venison roast {with dry rub}

5 | March 16, 2010

It’s time for yet another venison recipe. Can you tell I’m trying to empty the freezer? This is a basic roasting method with a different spin from your grandmother’s roast and mashed potatoes recipe. For those of you who don’t eat venison or don’t have access to it the venison can be substituted for beef. The spice rub gives this roast a smoky and subtle spicy undertone that will impress any venison lover.

Venison Roast With Dry Rub

  • 2 Tbs chili powder
  • 1 1/2 Tbs brown sugar
  • 1 Tbs garlic powder
  • 1 Tbs onion powder
  • 1/2 Tbs cayenne
  • 1/2 Tbs paprika
  • 1 tsp kosher salt
  • venison roast (I’m using a 5.5 lb. hind quarter)
  • 1 Tbs olive oil
  • 1 cup beef stock
  • 1 cup of dry red wine (Cabernet Sauvignon, Bordeaux, Merlot or Cotes Du Rohne)

First, let the venison sit in room temperature for an hour.

After the venison has sat, preheat the oven to 350°.

For the spice rub: In a bowl mix the first seven ingredients until blended.

Cover and pat the rub onto the entire surface of the roast.

In a very large skillet or large roasting pot, heat the oil over medium – high heat. (note: I do not have a roasting pan large enough to use on the stove and in the oven so I had to use a large skillet and transfer to a oven safe roasting pan.)

Once the pan is hot, place the roast in the pan. Sear each side of the roast for 2 to 3 minutes until each side is a crusty dark brown. Due to the sugar in the rub this will happen fast.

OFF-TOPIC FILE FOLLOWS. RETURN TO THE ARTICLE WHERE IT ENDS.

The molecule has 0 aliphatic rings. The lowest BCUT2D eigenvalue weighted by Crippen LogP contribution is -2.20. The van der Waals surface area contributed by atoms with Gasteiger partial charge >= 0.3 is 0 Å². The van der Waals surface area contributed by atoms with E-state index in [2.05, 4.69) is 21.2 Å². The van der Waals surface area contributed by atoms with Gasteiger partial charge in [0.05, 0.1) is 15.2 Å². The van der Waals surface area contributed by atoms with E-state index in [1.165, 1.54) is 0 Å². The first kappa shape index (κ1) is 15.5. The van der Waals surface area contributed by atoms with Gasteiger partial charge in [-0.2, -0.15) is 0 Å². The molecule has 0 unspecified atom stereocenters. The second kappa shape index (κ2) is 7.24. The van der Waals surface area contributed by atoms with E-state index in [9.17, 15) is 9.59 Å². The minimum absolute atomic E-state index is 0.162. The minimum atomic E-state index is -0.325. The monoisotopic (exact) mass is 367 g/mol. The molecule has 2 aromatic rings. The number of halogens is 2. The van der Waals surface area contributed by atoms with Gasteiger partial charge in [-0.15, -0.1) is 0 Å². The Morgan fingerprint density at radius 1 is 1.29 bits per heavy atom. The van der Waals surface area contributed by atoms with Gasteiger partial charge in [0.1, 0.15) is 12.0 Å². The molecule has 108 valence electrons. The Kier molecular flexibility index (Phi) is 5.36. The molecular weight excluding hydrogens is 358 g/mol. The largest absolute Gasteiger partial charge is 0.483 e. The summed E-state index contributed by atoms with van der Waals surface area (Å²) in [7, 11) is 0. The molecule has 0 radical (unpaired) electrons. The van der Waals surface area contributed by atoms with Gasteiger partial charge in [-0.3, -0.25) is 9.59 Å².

If using a skillet, remove the roast and place in an oven safe dish or roasting pan. Add wine and beef stock. Cover with foil or if using a roasting pot, cover with the lid. Place the roast in the oven.

After 30 minutes, turn the oven temperature to 300° and continue roasting for 3 to 4 hours or until the roast is separating from the bone and the meat is tender. Cooking times will vary depending on the size of the roast.

Remove and set on carving board to rest for 10 minutes.

While the roast is resting, place the remaining cooking liquid in a sauce pan and simmer over medium heat until it has reduced by half. Serve over meat.

Carve and serve. This goes very well with rosemary mashed potatoes. I will post this recipe at some point. If I can ever remember to write down what I am doing when I make them! Basically, use your regular mashed potatoes recipe with 2 tablespoons of chopped fresh rosemary.

Hope you enjoy.

Tomorrow: Venison tacos…. the best thing about a venison roast besides being a venison roast that is.

    Comments

  • Heather Steele


    I think I know what to get you for Christmas next year!

  • EliseCarter


    need more venison recipes please!!!!!!! My husband says this was the best venison he’s ever had and the season is here again this year! Thanks!

  • Cheri


    I covered the entire venison roast in dry rub and then placed the roast on top of the olive oil, wine, and beef broth in my slow cooker and kept the heat on low. The roast came out extremely tender and absolutely no game taste. This is definitely a recipe I will keep in my venison collection. A big hit with the family.

    • Kim


      how long did you cook this on low in your crockpot?

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